This longitudinal study examines if there is an association between baseline pubertal status and functional somatic symptoms (FSS), including back pain, overtiredness, dizziness, abdominal pain, and headache. Additionally, the study assesses any statistically significant gender differences between pubertal status and specific FSS, since FSS are more common in females. The longitudinal study is based on two populations: adolescents in the United States and in the Netherlands, in an attempt to limit a racial or cultural bias. There were approximately 4,000 participants in the study. After conducting an ordinal logistic regression analysis, the authors conclude that both American and Dutch adolescents at a later pubertal stage at baseline were more likely to report back pain, overtiredness, and dizziness, but not abdominal pain or headache. No statistically significant gender differences were found. Consequently, the authors predict that gender differences attributed to pubertal development may become apparent during an even later pubertal stage, when physiological signals associated with menstruation are stronger and psychological factors are heightened. Moreover, back pain was not associated with pubertal growth spurt, decreasing the possibility of a physiologic bias for a functional somatic symptom. Furthermore, the authors acknowledge that the main limitation of their study is that most participants were assessed at mid-pubertal stage, missing some effects of early pubertal development. In turn, future studies should explore both early pubertal and post-pubertal associations with specific FSS. General pediatricians should be aware of the functional somatic symptoms most commonly associated with puberty in order to reassure parents, provide supportive care, and evaluate possible pathological causes in a cost-effective manner.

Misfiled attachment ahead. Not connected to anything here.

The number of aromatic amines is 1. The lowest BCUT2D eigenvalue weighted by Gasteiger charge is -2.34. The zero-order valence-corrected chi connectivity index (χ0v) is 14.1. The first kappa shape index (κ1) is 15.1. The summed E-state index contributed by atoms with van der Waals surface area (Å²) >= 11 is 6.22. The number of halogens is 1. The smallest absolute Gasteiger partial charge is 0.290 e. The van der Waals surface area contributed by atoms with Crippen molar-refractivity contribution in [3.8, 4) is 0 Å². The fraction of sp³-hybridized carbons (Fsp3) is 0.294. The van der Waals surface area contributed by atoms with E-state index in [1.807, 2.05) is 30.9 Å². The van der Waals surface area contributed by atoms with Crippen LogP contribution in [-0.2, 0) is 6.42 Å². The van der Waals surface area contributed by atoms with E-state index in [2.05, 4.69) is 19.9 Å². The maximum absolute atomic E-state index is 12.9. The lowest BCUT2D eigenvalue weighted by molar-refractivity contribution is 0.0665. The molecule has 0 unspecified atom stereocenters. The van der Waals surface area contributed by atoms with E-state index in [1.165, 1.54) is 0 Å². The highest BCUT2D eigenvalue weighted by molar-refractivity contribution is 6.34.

Submitted by: Hassan Hamandi

Kim et al. Relationship between weekend catch up sleep and poor performance on attention tasks in Korean adolescents. Arch. Peds and Adol Med. 2011;165(9):806- 812.
Summary and Implications For Your Practice: